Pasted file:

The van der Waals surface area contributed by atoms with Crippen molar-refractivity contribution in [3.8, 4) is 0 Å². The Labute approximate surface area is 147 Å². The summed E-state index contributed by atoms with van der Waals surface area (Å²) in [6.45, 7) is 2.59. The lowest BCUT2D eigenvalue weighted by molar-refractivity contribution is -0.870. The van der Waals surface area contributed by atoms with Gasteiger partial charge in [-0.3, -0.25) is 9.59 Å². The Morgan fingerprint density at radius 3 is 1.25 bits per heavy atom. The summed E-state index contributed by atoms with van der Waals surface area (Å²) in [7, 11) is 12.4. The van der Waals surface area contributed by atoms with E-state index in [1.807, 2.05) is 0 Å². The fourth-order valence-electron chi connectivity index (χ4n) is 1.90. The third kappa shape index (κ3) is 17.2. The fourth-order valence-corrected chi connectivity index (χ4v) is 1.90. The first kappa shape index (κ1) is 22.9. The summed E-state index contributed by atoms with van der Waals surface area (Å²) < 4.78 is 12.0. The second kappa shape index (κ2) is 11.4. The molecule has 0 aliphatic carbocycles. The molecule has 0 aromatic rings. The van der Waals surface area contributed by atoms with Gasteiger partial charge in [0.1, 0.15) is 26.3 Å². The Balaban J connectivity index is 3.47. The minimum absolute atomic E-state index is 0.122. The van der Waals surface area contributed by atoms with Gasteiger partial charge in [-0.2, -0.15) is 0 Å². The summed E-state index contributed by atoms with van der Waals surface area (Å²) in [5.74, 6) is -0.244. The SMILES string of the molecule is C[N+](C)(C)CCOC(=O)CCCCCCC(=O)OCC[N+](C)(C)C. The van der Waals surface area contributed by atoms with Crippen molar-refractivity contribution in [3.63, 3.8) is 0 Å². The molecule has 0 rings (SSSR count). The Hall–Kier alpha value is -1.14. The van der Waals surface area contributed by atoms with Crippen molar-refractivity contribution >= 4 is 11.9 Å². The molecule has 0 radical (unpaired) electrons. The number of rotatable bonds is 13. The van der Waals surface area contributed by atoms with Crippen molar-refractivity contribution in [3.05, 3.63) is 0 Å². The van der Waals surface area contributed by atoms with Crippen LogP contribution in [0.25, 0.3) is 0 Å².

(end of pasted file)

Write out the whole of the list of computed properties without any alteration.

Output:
The van der Waals surface area contributed by atoms with Crippen molar-refractivity contribution in [3.8, 4) is 0 Å². The Labute approximate surface area is 147 Å². The summed E-state index contributed by atoms with van der Waals surface area (Å²) in [6.45, 7) is 2.59. The lowest BCUT2D eigenvalue weighted by molar-refractivity contribution is -0.870. The van der Waals surface area contributed by atoms with Gasteiger partial charge in [-0.3, -0.25) is 9.59 Å². The Morgan fingerprint density at radius 3 is 1.25 bits per heavy atom. The summed E-state index contributed by atoms with van der Waals surface area (Å²) in [7, 11) is 12.4. The van der Waals surface area contributed by atoms with E-state index in [1.807, 2.05) is 0 Å². The fourth-order valence-electron chi connectivity index (χ4n) is 1.90. The third kappa shape index (κ3) is 17.2. The fourth-order valence-corrected chi connectivity index (χ4v) is 1.90. The first kappa shape index (κ1) is 22.9. The summed E-state index contributed by atoms with van der Waals surface area (Å²) < 4.78 is 12.0. The second kappa shape index (κ2) is 11.4. The molecule has 0 aliphatic carbocycles. The molecule has 0 aromatic rings. The van der Waals surface area contributed by atoms with Gasteiger partial charge in [0.1, 0.15) is 26.3 Å². The Balaban J connectivity index is 3.47. The minimum absolute atomic E-state index is 0.122. The van der Waals surface area contributed by atoms with Gasteiger partial charge in [-0.2, -0.15) is 0 Å². The summed E-state index contributed by atoms with van der Waals surface area (Å²) in [5.74, 6) is -0.244. The SMILES string of the molecule is C[N+](C)(C)CCOC(=O)CCCCCCC(=O)OCC[N+](C)(C)C. The van der Waals surface area contributed by atoms with Crippen molar-refractivity contribution in [3.63, 3.8) is 0 Å². The molecule has 0 rings (SSSR count). The Hall–Kier alpha value is -1.14. The van der Waals surface area contributed by atoms with Crippen molar-refractivity contribution >= 4 is 11.9 Å². The molecule has 0 radical (unpaired) electrons. The number of rotatable bonds is 13. The van der Waals surface area contributed by atoms with Crippen molar-refractivity contribution in [3.05, 3.63) is 0 Å². The van der Waals surface area contributed by atoms with Crippen LogP contribution in [0.25, 0.3) is 0 Å².